SYRCL’s “Yuba Salmon Now” campaign

SINCE IT BEGAN 32 YEARS AGO, THE SOUTH YUBA RIVER Citizens League has become the nation’s largest single-river grassroots watershed organization with 3,500 members and 1,000 active volunteers.

The long-term focus of SYRCL’s advocacy work has to do with restoring wild salmon, now in jeopardy of extinction, to the upper Yuba. “We recognize that salmon are indicators of river health—if salmon thrive, the Yuba River thrives too,” said SYRCL’s Executive Director Caleb Dardick, who grew up in the Yuba watershed and is reenergizing the organization.

SYRCL’s Yuba Salmon Now campaign is based on three science-based strategies: advocacy, restoration and education. Thanks in part to its advocacy, the U.S. Army Corps of Engineers has begun a $3 million study on the feasibility of getting fish upstream over the Englebright Dam—now a complete barrier.

SYRCL also has begun to restore the lower Yuba River for salmon habitat. It has planted over 6,000 trees below Englebright, restoring barren riverbanks that were once devastated by hydraulic mining.

Education also is at the heart of the Yuba Salmon Now campaign. SYRCL takes hundreds of community members and school groups on salmon tours in rafts and on riverbank walks.

SYRCL’s advocacy also has been instrumental in the effort to keep the South Yuba River State Park from closing in 2012. Last year, SYRCL and others helped convince the state to allocate $1.3 million to repair and re-open the Bridgeport Covered Bridge.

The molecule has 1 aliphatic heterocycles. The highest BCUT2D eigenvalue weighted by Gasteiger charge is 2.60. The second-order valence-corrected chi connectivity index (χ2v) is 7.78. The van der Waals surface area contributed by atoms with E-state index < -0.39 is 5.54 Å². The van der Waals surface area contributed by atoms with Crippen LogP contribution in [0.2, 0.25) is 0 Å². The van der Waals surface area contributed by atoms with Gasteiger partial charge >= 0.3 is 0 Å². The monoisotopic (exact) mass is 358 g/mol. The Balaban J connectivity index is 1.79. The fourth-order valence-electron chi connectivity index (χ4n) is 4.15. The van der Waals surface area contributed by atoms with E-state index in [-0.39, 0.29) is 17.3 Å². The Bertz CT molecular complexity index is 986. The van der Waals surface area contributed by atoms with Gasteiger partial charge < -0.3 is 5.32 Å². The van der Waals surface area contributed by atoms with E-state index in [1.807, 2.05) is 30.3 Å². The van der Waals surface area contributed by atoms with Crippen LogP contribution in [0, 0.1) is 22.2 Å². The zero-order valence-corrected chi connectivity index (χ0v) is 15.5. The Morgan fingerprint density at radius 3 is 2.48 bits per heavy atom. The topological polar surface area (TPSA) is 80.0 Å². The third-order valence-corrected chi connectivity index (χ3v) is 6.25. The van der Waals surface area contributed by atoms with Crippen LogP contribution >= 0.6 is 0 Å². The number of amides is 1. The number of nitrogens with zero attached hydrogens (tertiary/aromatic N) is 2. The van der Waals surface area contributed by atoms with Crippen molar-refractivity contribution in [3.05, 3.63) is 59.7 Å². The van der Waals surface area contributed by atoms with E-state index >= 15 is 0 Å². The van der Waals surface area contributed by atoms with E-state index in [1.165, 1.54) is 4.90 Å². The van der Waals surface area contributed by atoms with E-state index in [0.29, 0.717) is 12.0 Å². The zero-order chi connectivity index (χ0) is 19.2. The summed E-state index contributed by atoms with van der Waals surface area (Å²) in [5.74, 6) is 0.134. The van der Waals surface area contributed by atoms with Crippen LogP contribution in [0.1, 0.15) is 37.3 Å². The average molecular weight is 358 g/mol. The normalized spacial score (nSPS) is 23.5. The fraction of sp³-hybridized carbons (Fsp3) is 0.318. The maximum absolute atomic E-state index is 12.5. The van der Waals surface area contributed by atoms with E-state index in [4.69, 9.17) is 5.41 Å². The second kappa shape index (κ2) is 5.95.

In April, SYRCL’s river advocacy led to the official cancellation of a hydropower facility on the Yuba at Daguerre Point Dam. SYRCL also is teaming up with the San Juan Ridge Taxpayers Association—a group that poet Gary Snyder helped organize in the ‘70s—to prevent the reopening of the San Juan Ridge Mine. Residents are worried that mining will damage the community’s water aquifers, as it has in the past.

Now in its 18th year, SYRCL’s annual Yuba River Cleanup is a grassroots effort to keep the river trash free. Together volunteers have removed about 194,000 pounds of trash and recyclables since it began.

The fall cleanup attracts more than 760 volunteers, who fan out on 30 sites along 85 miles of river, creek and lake shoreline within the Yuba River and Bear River watersheds. More than 40 agencies, schools and organizations join in the cleanup.

SYRCL also sponsors a river ambassador program, which brings volunteers to popular river crossings of the Yuba to speak face-to-face with visitors about stewardship.

The group’s challenges are expected to continue. “Today we have record droughts,” sums up Dardick. “In this new, dryer world, our activism and leadership on water issues will become more important than ever.”

(Salmon on the Yuba by Jacob Katz; Fishing on the Yuba, circa 1920s by Searls Historical Library)

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